Amazon.com Inc.’s $13.7 billion acquisition of Whole Foods Market Inc. continues to reverberate through the food industry.
Albertsons Cos., No. 157 in the Internet Retailer 2017 Top 500, acquired meal-kit delivery company Plated in the culmination of swift deal talks that were sparked by the Amazon-Whole Foods tie-up, said a person familiar with the matter who asked not to be identified because the matter is private.
The transaction announced Wednesday gives Albertsons a much-needed vehicle for reaching younger consumers attracted to the convenience of having their meals delivered. With same-store sales in a slump beginning in 2016, Albertsons also picks up a key selling point for investors as it reignites once-stalled plans for an initial public offering—now targeted for 2018, the person said.
The deal allows Plated, No. 526 in the Internet Retailer 2017 Top 1000 with Internet Retailer-estimated 2016 web sales of $32.2 million, and its backers to secure an exit, one that looked to be elusive after the flame-out of competitor Blue Apron Holdings Inc.’s IPO. Blue Apron (No. 197), whose June 29 trading debut followed the Amazon’s Whole Foods deal by 13 days, has seen its stock tumble 48% since then.
The Albertsons-Plated transaction is expected to close this month, the companies said Wednesday in a statement. Financial terms weren’t disclosed. A spokeswoman for Albertsons didn’t immediately respond to a request for comment.
The deal for Plated illustrates how grocery retailers must evolve their offerings into more of a service model that aligns with the on-demand culture, says Matt Sargent, senior vice president of retail at consultancy Magid Associates. “Albertsons is leveraging a much better/well-established brand that has a great following, which should help the company expand its national reach in the grocery space,” he says.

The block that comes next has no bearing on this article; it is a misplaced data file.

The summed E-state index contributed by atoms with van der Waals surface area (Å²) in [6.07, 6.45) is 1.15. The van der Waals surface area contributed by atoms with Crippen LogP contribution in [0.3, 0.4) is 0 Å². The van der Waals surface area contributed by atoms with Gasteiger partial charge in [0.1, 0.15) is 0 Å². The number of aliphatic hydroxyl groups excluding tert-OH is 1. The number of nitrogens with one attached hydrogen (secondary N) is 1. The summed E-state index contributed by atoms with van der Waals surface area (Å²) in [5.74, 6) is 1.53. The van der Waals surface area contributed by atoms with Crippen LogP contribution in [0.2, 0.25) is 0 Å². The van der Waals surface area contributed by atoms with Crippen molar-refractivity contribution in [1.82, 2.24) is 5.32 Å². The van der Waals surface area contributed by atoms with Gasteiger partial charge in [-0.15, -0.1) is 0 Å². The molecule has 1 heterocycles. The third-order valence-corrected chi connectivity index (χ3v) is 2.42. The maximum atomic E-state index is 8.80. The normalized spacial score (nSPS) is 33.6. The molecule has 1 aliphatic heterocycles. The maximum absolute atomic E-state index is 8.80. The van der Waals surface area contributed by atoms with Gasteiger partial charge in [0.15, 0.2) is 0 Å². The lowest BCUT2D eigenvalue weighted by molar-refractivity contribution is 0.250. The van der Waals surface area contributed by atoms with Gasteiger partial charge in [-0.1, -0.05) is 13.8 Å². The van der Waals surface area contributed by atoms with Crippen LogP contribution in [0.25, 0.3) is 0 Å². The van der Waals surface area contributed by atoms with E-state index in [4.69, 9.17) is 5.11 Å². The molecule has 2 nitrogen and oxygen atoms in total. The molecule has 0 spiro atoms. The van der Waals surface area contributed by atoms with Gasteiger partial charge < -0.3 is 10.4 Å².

Magid Retail Pulse data has found that 41% of millennials have purchased groceries online, with 23% shopping online exclusively. “Albertsons recognized that this group will soon be the largest shopping group in the U.S., and this deal plays right into their desires for the convenience and ease of online grocery shopping,” Sargent says.
Amazon (No. 1) stepping into food delivery has roiled grocery stocks and complicated Albertsons’s listing plans. Albertsons put its IPO on hold, people familiar with the matter told Bloomberg in July. The Boise, Idaho-based grocer had also explored a tie-up with other companies including Whole Foods and the organic grocer Sprouts Farmers Market Inc., people familiar with those matter have said, though a deal didn’t materialize.
The Albertsons-Plated deal echoes Amazon’s strategy in adding health-food retailer Whole Foods to its e-commerce empire. A month after that acquisition, Amazon filed a meal-kit trademark application for prepared food kits.
Kroger Co. (No. 88) and other grocers have had some initial success with selling meal kits. For Albertsons, the deal signals an attempt to boost sales as the intense competition in the grocery industry heats up, said Jennifer Bartashus, an analyst at Bloomberg Intelligence.
“They’re on a scale where they compete with Kroger and Walmart—they have to stay relevant,” Bartashus said of Albertsons.
After Blue Apron’s tumultuous first weeks as a public company, some have questioned whether a meal-kit maker should exist as a standalone company, Bartashus said. Albertsons’s acquisition of New York-based Plated may have sparked the imagination of some Blue Apron investors, who sent the stock up as much as 5% in after-market trading after Wednesday’s announcement.
“It may be wishful thinking, but there’s likely some anticipation they get acquired,” Bartashus said of New York-based Blue Apron.